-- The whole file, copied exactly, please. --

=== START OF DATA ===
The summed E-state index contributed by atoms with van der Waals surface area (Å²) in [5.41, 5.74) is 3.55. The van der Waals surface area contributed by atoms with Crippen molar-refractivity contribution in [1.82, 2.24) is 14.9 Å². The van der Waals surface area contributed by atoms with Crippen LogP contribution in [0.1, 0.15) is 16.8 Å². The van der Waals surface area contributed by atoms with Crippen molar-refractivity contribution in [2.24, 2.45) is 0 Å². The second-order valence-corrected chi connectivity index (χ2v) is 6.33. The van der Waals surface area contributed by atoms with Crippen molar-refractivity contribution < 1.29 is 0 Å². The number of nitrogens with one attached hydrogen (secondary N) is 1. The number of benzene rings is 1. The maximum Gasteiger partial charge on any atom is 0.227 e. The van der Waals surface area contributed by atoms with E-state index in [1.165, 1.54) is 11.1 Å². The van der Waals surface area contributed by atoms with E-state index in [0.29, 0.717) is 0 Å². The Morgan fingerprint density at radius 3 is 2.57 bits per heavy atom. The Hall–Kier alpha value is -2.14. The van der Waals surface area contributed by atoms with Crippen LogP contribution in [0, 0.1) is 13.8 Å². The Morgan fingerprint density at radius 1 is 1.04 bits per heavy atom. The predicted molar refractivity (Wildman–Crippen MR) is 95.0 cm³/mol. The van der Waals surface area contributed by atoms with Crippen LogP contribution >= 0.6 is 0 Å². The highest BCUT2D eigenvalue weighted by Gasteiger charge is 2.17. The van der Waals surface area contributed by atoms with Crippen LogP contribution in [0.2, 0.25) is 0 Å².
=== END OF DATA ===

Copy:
The summed E-state index contributed by atoms with van der Waals surface area (Å²) in [5.41, 5.74) is 3.55. The van der Waals surface area contributed by atoms with Crippen molar-refractivity contribution in [1.82, 2.24) is 14.9 Å². The van der Waals surface area contributed by atoms with Crippen LogP contribution in [0.1, 0.15) is 16.8 Å². The van der Waals surface area contributed by atoms with Crippen molar-refractivity contribution in [2.24, 2.45) is 0 Å². The second-order valence-corrected chi connectivity index (χ2v) is 6.33. The van der Waals surface area contributed by atoms with Crippen molar-refractivity contribution < 1.29 is 0 Å². The number of nitrogens with one attached hydrogen (secondary N) is 1. The number of benzene rings is 1. The maximum Gasteiger partial charge on any atom is 0.227 e. The van der Waals surface area contributed by atoms with E-state index in [1.165, 1.54) is 11.1 Å². The van der Waals surface area contributed by atoms with E-state index in [0.29, 0.717) is 0 Å². The Morgan fingerprint density at radius 3 is 2.57 bits per heavy atom. The Hall–Kier alpha value is -2.14. The van der Waals surface area contributed by atoms with Crippen LogP contribution in [0, 0.1) is 13.8 Å². The Morgan fingerprint density at radius 1 is 1.04 bits per heavy atom. The predicted molar refractivity (Wildman–Crippen MR) is 95.0 cm³/mol. The van der Waals surface area contributed by atoms with Crippen LogP contribution >= 0.6 is 0 Å². The highest BCUT2D eigenvalue weighted by Gasteiger charge is 2.17. The van der Waals surface area contributed by atoms with Crippen LogP contribution in [0.2, 0.25) is 0 Å².